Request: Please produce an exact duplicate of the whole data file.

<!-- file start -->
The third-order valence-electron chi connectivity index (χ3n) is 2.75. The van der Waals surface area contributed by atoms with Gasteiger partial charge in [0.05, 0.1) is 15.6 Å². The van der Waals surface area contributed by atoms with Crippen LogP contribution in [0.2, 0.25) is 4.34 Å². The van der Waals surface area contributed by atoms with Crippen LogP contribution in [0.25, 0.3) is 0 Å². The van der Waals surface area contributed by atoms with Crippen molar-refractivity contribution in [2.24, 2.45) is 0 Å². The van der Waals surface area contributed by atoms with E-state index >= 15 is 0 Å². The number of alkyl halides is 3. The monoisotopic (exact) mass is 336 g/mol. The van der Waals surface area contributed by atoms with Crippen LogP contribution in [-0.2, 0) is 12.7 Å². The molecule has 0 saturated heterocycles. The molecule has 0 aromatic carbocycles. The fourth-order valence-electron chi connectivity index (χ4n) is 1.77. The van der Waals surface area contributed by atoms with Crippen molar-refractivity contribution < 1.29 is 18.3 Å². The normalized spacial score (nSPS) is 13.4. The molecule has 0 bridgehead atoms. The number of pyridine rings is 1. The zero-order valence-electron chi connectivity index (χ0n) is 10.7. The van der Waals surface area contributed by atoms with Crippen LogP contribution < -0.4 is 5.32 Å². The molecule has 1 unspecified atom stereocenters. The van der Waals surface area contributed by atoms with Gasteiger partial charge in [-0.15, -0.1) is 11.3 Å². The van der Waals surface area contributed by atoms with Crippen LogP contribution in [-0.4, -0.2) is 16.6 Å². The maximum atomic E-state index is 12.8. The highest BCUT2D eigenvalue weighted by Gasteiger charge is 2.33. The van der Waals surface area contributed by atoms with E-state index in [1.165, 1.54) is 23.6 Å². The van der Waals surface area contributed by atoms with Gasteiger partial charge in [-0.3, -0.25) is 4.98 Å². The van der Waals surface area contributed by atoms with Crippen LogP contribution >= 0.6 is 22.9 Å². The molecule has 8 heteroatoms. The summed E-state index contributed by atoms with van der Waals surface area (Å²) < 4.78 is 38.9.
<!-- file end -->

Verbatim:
The third-order valence-electron chi connectivity index (χ3n) is 2.75. The van der Waals surface area contributed by atoms with Gasteiger partial charge in [0.05, 0.1) is 15.6 Å². The van der Waals surface area contributed by atoms with Crippen LogP contribution in [0.2, 0.25) is 4.34 Å². The van der Waals surface area contributed by atoms with Crippen LogP contribution in [0.25, 0.3) is 0 Å². The van der Waals surface area contributed by atoms with Crippen molar-refractivity contribution in [2.24, 2.45) is 0 Å². The van der Waals surface area contributed by atoms with E-state index >= 15 is 0 Å². The number of alkyl halides is 3. The monoisotopic (exact) mass is 336 g/mol. The van der Waals surface area contributed by atoms with Crippen LogP contribution in [-0.2, 0) is 12.7 Å². The molecule has 0 saturated heterocycles. The molecule has 0 aromatic carbocycles. The fourth-order valence-electron chi connectivity index (χ4n) is 1.77. The van der Waals surface area contributed by atoms with Crippen molar-refractivity contribution < 1.29 is 18.3 Å². The normalized spacial score (nSPS) is 13.4. The molecule has 0 bridgehead atoms. The number of pyridine rings is 1. The zero-order valence-electron chi connectivity index (χ0n) is 10.7. The van der Waals surface area contributed by atoms with Crippen LogP contribution < -0.4 is 5.32 Å². The molecule has 1 unspecified atom stereocenters. The van der Waals surface area contributed by atoms with Gasteiger partial charge in [-0.15, -0.1) is 11.3 Å². The van der Waals surface area contributed by atoms with Crippen LogP contribution in [-0.4, -0.2) is 16.6 Å². The maximum atomic E-state index is 12.8. The highest BCUT2D eigenvalue weighted by Gasteiger charge is 2.33. The van der Waals surface area contributed by atoms with E-state index in [1.165, 1.54) is 23.6 Å². The van der Waals surface area contributed by atoms with Gasteiger partial charge in [-0.3, -0.25) is 4.98 Å². The van der Waals surface area contributed by atoms with Crippen LogP contribution >= 0.6 is 22.9 Å². The molecule has 8 heteroatoms. The summed E-state index contributed by atoms with van der Waals surface area (Å²) < 4.78 is 38.9.